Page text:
The earliest recorded description of craniotabes was made in 1843 by Elsässer,1 who considered it a rachitic phenomenon. He defined this condition as areas of parchment-like bone found chiefly in the occipital and parietal regions. Friedleben,2 in 1860, was the first to note its presence during the early weeks of life. Bohn3 believed this early softening to be nonrachitic, but that appearing after the second or third month to be rachitic. Wieland,4 after a study of 734 cases of craniotabes, most of which were found during the early months, concluded that none of the patients were rachitic, in spite of the fact that he found it more frequently in colored babies. He based his conclusions on the fact that the condition appeared when undisputed signs of rickets were few or absent and disappeared when other signs were progressing.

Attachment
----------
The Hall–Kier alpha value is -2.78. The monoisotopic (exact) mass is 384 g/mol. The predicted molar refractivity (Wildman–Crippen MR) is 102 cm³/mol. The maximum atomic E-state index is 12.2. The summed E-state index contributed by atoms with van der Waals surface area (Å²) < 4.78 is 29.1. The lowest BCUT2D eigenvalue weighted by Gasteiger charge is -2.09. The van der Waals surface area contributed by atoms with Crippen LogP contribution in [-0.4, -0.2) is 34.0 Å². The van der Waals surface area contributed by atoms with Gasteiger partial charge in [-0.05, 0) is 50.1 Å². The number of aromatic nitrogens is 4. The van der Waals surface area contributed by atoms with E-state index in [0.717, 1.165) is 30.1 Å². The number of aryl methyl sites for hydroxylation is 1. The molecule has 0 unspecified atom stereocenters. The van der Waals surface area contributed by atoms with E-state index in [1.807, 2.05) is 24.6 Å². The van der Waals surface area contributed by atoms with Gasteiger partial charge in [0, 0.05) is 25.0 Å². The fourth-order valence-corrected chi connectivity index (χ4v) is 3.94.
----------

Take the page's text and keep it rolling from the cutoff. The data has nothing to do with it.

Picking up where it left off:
Among the more recent writers, Hess5 believes
MOORE CU, DENNIS HG. CRANIOTABES: ITS PREVALENCE AND SIGNIFICANCE. Am J Dis Child. 1925;30(5):683–689. doi:10.1001/archpedi.1925.01920170087009
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